According to the Theory of Needs by David McClelland, there are three main drivers for motivation: a need for achievement, need for affiliation and need for power. Let’s see what these needs are about and how we should deal with them.

Motivation: Need for Achievement

Have you ever met people who are always interested in improving themselves (and actually others as well), to become faster, smarter and more productive than ever? It seems they cannot stop developing themselves to be better; they are eager for achievements and enhancements. To tell you the truth, I also share this drive and would like to provide a "how-to" that can help readers motivate and manage these achievers, as they are called in the Need Theory model, more efficiently and less stressfully.

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What Motivates People with the Need for Achievement How to Deal with This Drive
Be better than yourself
  • They develop themselves;
  • May compare past and current achievements;
  • Winning is more important than participating;
  • Provide a clear plan/path for professional growth;
  • Define how the person can build his/her career within the project/program;
  • Give an opportunity for them to attend conferences and trainings;
  • Set clear goals and meaningful KPIs;
Be better than others
  • Compare their results to others;
  • Show interest in how others are progressing;
  • Don’t like when others make fun of them
  • Share what the evaluation criteria is for team members;
  • Explain why someone is/is not getting something;
  • Ensure that the bonuses and appraisal systems are transparent;
  • Communicate openly about the achievements of team members;
Challenging tasks
  • The task should be difficult, but achievable
  • Can do monotonous work, when it’s a part of an interesting endeavor;
  • Prefer to fulfill tasks step by step;
  • Clarify how the task impacts the project or program;
  • Make sure the person is clear on why it is important that they are doing the task;
  • Check that the task corresponds to the person’s skills;
A stable and long-term career
  • Interested in becoming a good professional in one area, rather than a jack-of-all-trades
  • Provide opportunities to deepen their knowledge;
  • Confirm that the project/program is stable enough for long-term career planning
Motivation: Need for Affiliation

Sometimes we have to make hard choices and decide: what is more important? Is it to A. get the desired result, or B. maintain good relationships with your colleagues? For people with a strong need for achievement, the "result" answer is obvious. But for the ones with a need for affiliation, relations usually matter more. Let's see what else motivates people with this drive.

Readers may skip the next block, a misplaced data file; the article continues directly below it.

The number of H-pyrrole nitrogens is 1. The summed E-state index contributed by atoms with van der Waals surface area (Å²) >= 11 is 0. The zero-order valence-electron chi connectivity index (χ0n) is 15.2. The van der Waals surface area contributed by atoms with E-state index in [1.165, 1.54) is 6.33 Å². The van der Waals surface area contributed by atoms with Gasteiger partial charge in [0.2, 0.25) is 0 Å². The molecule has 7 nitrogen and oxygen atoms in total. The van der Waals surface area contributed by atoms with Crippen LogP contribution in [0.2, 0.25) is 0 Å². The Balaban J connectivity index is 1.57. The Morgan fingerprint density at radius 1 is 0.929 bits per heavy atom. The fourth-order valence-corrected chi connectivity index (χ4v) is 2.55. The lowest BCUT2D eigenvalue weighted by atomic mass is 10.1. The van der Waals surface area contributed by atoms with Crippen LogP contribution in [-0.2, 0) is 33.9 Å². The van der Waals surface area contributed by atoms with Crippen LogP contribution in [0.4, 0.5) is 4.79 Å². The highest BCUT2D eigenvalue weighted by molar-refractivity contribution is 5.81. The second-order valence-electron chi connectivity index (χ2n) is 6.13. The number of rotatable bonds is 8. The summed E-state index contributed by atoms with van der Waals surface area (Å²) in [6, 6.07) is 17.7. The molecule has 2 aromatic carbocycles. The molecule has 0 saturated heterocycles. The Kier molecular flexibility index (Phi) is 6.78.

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What Motivates People with the Need for AffiliationHow to Deal with This Drive


Find new friends
  • The possibility to meet new people;
  • Can easily start conversation with strangers;
  • Are open-minded and easy-going.
Allow them to contact new people from other teams and the client side. They are good communicators and are able to set up connections between people;
  • Invite to kick-off meetings;
  • Involve them in onboarding new team members;
Stay in touch with friends
  • Enjoy calling and writing to people they know;
  • Like showing they care and when others care about them;
  • Prefer to work with friends more than with experts;
  • Have lots of friends in different areas and companies.
  • Engage in mentoring and coaching activities;
  • Make sure they have enough interactions with other project/team members (they like face-to-face meetings, calls and correspondence – the more communication options they have, the happier they feel);
  • Show empathy and interest;
  • Allow them to assist other team members when they are able;
Spend time together with people
  • Know how to have fun and inspire people around them;
  • Are able to provide support and encouragement;